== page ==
FAS Roundup: From Global Nuclear Forces to the Pentagon Papers & Autonomous Vehicles

By June 16, 2021

Science Committee Members Introduce Legislation to Create a National Strategy for Science and Technology

This week, members of the House Science Committee introduced legislation to establish a national strategy for science and technology. The National Science and Technology Strategy Act of 2021 would create a whole-of-government planning process for research and development, ensuring better coordination between federal agencies and a more strategic approach to U.S. research and development goals.

Deep Dive: Global Nuclear Forces in 2021

Hans Kristensen and Matt Korda Raise Questions about Future of Disarmament

This week, the Stockholm International Peace Research Institute (SIPRI), released their 2021 Yearbook, which tracks trends in disarmament, international security, and global nuclear arsenals. The “Global nuclear forces” chapter, authored by FAS experts Hans Kristensen and Matt Korda raises urgent questions about the future of disarmament. 

The nine nuclear-armed states – the United States, Russia, China, the United Kingdom, France, India, Pakistan, Israel, and North Korea – possessed an estimated 13,080 nuclear weapons at the start of 2021 – a decrease from the 13,400 that SIPRI estimated these states possessed at the beginning of 2020.

Despite this decrease, the estimated number of nuclear weapons currently deployed with operational forces increased to 3825, up from 3720 last year. Around 2000 of these – nearly all of which belonged to Russia or the U.S. – were kept in a state of high operational alert. As a result, the decades-long trend of countries trying to reduce the number and role of nuclear weapons in their military strategies has stalled, and in some cases, has been reversed. 

Russia and the U.S. together possess over 90 percent of global nuclear weapons. And both countries are in the midst of extensive and expensive campaigns to modernize their nuclear warheads, missile and aircraft delivery systems, and production facilities. 

But it’s not just the U.S. and Russia – every nuclear-armed state is developing or deploying new weapon systems or has announced an intention to do so. Even the UK, which was seen as a leader in disarmament, announced an end to their era of nuclear reductions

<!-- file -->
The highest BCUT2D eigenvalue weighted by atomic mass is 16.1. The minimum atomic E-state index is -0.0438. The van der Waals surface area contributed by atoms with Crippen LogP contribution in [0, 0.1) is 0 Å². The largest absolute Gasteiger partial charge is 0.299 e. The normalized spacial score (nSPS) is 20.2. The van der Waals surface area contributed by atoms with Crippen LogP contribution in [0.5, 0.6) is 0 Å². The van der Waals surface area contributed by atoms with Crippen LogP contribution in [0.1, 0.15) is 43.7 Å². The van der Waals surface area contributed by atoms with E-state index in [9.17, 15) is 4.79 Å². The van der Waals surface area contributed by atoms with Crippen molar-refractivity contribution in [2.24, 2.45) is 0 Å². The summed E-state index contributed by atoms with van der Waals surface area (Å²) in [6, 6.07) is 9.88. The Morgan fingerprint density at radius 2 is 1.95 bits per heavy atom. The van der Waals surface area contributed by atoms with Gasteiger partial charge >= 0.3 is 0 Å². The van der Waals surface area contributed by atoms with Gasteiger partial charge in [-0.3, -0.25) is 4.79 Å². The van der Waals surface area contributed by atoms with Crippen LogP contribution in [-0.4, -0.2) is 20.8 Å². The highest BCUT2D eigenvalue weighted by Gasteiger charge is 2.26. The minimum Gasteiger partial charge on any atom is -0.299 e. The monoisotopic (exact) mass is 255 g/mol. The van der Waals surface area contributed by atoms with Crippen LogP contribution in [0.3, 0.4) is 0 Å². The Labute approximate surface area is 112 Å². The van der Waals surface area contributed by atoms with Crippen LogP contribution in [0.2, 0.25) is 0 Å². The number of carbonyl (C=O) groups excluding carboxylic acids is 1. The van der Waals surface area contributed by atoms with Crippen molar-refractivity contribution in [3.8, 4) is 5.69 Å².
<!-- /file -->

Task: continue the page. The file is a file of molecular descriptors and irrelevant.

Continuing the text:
In addition, over the past few years, the willingness of nuclear-armed states to disclose information about their nuclear arsenals has dramatically decreased. In 2019, the Trump Administration reversed a decade of nuclear transparency and refused to disclose the size of the US nuclear stockpile. They did so again in 2020, and in early 2021, the UK also decided to no longer disclose information relating to its nuclear arsenal. These decisions provide political cover for other nuclear-armed states to reduce their own levels of nuclear transparency, and also suppress public debate about the status and future of nuclear weapons by preventing the public and civil society from accessing critical sources of information. 

This week, Presidents Putin and Biden are expected to talk about nuclear arms control during their upcoming meeting, but it’s unclear what will be on the table. The recently-renewed New START treaty has partially succeeded in keeping U.S. and Russian strategic nuclear arsenals in check; however, as both countries are in the midst of extensive nuclear modernization campaigns, it’s clear that new nuclear arms control negotiations are sorely needed. 

Also this week, NATO member states met for their high-profile Summit, reaffirmed the importance of nuclear weapons in NATO’s defense strategy. NATO’s nuclear-armed member states are all in the midst of expensive nuclear modernization programs; meanwhile, a new poll finds that support for a nuclear weapons ban is rising among the citizens of NATO member states. 

 

Highlights from FAS Experts: Pressing for a FOIA Exemption, Government Secrecy, and more on U.S.-China Talks 

DoD Again Presses for New FOIA Exemption

“The Department of Defense is once again asking Congress for an exemption from the Freedom of Information Act for certain unclassified military information including records on critical infrastructure and military tactics, techniques and procedures,” writes Project on Government Secrecy Director Steven Aftergood in the latest Strategic Security blog.

Washington’s Daily Secret Machine

“Everyone who has looked at the issue agrees that the government classifies too much information for too long,” Steven Aftergood tells the New York Times

Hans Kristensen @ U.S.-China Commission

“It is important to remember that it takes a long time for nuclear-armed states – certainly authoritarian regimes – to become comfortable with some degree of transparency,” Nuclear Information Project Director Hans Kristensen said at a U.S.-China Commission hearing on Chinese nuclear forces last week

 

Read the Latest Policy Proposals from the Day One Projec

Steering Innovation for Autonomous Vehicles Towards Societally Beneficial Outcomes

From Thomas Krendl Gilbert, Cathy Wu, Michael Dennis, read a proposal published by the Day One Project on how the Biden-Harris Administration can create an Evaluation Innovation Engine at the Department of Transportation to propose, refine, and standardize public-interest metrics for AVs.

Integrating Automated Vehicles with 5G Networks to Realize the Future of Transportation

From Brian Kelley, Kara Kockelman, Junmin Wang, read a proposal published by the Day One Project to integrate autonomous vehicle technology with 5G networks to promote safety and efficiency in the next generation of transportation.